Oct
7
2014

Who Texts and Talks with Teen Drivers? The Answer May Surprise You

By Seeking Justice | October 7, 2014 |

TeenDrivingGraphics1A recent study by the American Psychological Association (APA) revealed a surprising fact: Parents are playing a direct role in the dangers of teen drivers who talk on the cell phone or text behind the wheel.

More than 400 drivers ages 15-18 from 31 states participated in the APA survey. Many teenage drivers said they were aware of the dangers of texting or talking on the cell phone while driving, but felt obligated to answer a text or call from a parent.

Why? In most cases it was because parents expect to be able to reach their child at all times, and would get angry if the child did not respond immediately.

Roughly half of the drivers in the study reported that they take calls from their parents while driving. This should be a wake-up call for parents of teen drivers.

As a parent, do you talk to your teenager while he or she is driving? If so, you may be putting your child at risk of causing a car accident.

Teen Drivers: Far More Likely to Text While Driving

TeenDrivingGraphics2The teenage drivers in the survey said they were more likely to text their friends, although 16 percent of 18 year olds reported that they had sent a text to their mother or father, and 8 percent of drivers ages 15-17 said they had texted a parent while driving.

More than half of the teenage drivers surveyed reported that they take calls from their parents while driving.

Cell phone use, whether for texting or talking, has been established as a major factor in the rising numbers of distracted driving accidents, according to the National Highway Traffic Safety Administration (NHTSA).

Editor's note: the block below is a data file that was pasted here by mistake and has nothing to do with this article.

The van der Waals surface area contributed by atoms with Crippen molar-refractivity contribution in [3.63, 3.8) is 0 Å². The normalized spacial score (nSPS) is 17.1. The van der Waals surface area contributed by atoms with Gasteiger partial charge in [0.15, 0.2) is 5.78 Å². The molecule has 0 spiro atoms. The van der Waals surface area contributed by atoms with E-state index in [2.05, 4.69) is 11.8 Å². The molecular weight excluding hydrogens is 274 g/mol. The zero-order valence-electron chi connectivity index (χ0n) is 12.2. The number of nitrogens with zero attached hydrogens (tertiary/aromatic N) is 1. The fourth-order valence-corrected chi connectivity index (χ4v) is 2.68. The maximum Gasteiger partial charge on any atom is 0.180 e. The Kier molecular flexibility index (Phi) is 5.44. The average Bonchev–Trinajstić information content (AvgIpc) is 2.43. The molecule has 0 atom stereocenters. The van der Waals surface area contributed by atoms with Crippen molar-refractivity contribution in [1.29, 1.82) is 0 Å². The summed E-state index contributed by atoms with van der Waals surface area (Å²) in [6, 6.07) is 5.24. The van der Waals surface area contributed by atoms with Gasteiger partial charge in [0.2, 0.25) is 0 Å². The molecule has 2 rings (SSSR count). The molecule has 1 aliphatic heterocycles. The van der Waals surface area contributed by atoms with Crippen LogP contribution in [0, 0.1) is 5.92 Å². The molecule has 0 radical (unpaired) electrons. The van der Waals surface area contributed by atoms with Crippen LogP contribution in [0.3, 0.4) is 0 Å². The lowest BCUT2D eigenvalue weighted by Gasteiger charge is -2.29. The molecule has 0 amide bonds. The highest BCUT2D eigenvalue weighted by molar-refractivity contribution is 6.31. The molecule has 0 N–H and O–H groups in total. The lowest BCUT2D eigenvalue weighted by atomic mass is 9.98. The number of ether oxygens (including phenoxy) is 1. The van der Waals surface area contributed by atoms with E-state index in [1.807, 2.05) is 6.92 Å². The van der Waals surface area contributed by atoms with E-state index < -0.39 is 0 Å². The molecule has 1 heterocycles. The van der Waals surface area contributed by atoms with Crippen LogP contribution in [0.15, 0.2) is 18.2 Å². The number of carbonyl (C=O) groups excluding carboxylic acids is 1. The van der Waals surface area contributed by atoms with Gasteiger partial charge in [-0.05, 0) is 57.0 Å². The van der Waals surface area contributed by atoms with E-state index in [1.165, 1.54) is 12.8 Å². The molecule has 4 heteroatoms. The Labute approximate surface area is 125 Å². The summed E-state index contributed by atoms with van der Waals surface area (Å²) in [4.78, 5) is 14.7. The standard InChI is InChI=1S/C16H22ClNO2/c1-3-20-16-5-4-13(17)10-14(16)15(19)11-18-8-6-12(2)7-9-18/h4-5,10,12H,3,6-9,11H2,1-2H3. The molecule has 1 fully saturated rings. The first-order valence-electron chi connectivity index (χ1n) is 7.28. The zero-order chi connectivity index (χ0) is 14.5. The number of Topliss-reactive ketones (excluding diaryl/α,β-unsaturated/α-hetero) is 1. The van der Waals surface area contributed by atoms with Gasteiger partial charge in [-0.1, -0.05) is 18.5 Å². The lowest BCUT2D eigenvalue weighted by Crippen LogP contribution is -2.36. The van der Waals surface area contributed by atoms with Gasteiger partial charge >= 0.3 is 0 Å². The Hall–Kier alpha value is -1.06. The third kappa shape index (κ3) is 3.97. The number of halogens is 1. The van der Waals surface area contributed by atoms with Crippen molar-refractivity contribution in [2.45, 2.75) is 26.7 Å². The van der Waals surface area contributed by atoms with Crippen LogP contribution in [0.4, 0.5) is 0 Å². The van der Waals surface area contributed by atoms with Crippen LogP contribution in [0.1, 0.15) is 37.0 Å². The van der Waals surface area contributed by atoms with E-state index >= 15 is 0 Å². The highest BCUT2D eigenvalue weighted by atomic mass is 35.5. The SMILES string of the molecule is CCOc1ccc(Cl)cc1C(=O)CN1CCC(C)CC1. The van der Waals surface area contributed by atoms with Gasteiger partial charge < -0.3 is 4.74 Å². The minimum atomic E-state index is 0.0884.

Distracted Driving Accident Statistics, 2011

Percent of Fatal Crashes 10%
Percent of Injury Crashes 17%
Number of Deaths 3,331
Number of Injuries 387,000
Percent of Distracted Driving Fatalities 12%
Number of Injuries Involving Cell Phone Use 2,100
Percent of Drivers Ages 15 – 19 in Fatal Crashes 21%
Percent of Drivers Ages 15 – 19 in Fatal Crashes Involving Cell Phone Use 21%

Source: NHTSA, National Center for Statistics and Analysis

What Parents Can Do

Parents who require an immediate response from a teenager should be aware that this requirement could result in the serious danger of distracted driving and increase the possibility of an accident.

There are several methods by which a parent could avoid contributing to this epidemic:

  1. Ask your child if he or she is driving before engaging in a conversation. If so, end the call.
  2. Install one of several texting/driving apps on your child’s smartphone that will read a text on the vehicle speakers or will disable the texting when the vehicle is moving 10 mph or more.
  3. Have a discussion with your child about responding to you if he or she is driving, and change your requirements for an immediate response, asking your child to call you back only after he or she has reached the destination or stopped somewhere safe.

A recent study from NHTSA revealed that about 86 percent of teenagers in grades 11 and 12 admit to using their cell phones while driving. Parents do it, too. It has become the norm to be involved in a conversation while driving – both for teens and their parents.

Teen drivers who see their parents using a cell phone while driving grow up believing that talking while driving is normal and part of safe driving. Parents must be made aware that they are setting the stage for their child to do the same.

Parents play an integral role in whether their teenagers will be likely to use a cell phone for talking or texting behind the wheel. Parents must open the conversation and change their own behavior to reduce the risk of a distracted driving accident.


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